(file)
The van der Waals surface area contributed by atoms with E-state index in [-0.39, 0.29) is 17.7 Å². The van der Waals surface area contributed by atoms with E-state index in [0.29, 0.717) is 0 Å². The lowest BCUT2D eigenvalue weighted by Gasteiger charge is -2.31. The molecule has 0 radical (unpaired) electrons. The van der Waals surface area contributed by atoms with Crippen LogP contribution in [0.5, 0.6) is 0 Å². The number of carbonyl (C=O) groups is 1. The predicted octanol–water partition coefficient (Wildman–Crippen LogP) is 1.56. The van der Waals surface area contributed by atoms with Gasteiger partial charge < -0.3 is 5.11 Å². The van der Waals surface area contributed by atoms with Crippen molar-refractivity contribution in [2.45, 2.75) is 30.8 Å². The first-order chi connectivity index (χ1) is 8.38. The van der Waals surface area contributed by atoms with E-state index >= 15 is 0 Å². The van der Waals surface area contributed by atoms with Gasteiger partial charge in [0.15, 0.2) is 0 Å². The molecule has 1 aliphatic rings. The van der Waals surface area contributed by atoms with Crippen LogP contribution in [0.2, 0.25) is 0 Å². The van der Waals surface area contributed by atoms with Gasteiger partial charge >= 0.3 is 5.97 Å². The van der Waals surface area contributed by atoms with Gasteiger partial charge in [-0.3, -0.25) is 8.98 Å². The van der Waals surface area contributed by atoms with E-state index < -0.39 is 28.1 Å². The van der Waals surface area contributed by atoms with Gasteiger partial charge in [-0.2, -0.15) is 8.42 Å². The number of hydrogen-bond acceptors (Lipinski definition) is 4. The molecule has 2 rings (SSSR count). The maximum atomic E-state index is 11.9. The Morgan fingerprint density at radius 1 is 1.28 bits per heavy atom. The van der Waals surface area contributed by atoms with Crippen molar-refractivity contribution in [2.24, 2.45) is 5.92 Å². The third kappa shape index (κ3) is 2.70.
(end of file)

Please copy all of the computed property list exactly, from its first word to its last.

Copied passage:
The van der Waals surface area contributed by atoms with E-state index in [-0.39, 0.29) is 17.7 Å². The van der Waals surface area contributed by atoms with E-state index in [0.29, 0.717) is 0 Å². The lowest BCUT2D eigenvalue weighted by Gasteiger charge is -2.31. The molecule has 0 radical (unpaired) electrons. The van der Waals surface area contributed by atoms with Crippen LogP contribution in [0.5, 0.6) is 0 Å². The number of carbonyl (C=O) groups is 1. The predicted octanol–water partition coefficient (Wildman–Crippen LogP) is 1.56. The van der Waals surface area contributed by atoms with Gasteiger partial charge < -0.3 is 5.11 Å². The van der Waals surface area contributed by atoms with Crippen molar-refractivity contribution in [2.45, 2.75) is 30.8 Å². The first-order chi connectivity index (χ1) is 8.38. The van der Waals surface area contributed by atoms with E-state index >= 15 is 0 Å². The van der Waals surface area contributed by atoms with Gasteiger partial charge in [0.15, 0.2) is 0 Å². The molecule has 1 aliphatic rings. The van der Waals surface area contributed by atoms with Crippen LogP contribution in [0.2, 0.25) is 0 Å². The van der Waals surface area contributed by atoms with Gasteiger partial charge >= 0.3 is 5.97 Å². The van der Waals surface area contributed by atoms with Gasteiger partial charge in [-0.3, -0.25) is 8.98 Å². The van der Waals surface area contributed by atoms with E-state index < -0.39 is 28.1 Å². The van der Waals surface area contributed by atoms with Gasteiger partial charge in [-0.2, -0.15) is 8.42 Å². The number of hydrogen-bond acceptors (Lipinski definition) is 4. The molecule has 2 rings (SSSR count). The maximum atomic E-state index is 11.9. The Morgan fingerprint density at radius 1 is 1.28 bits per heavy atom. The van der Waals surface area contributed by atoms with Crippen molar-refractivity contribution in [2.24, 2.45) is 5.92 Å². The third kappa shape index (κ3) is 2.70.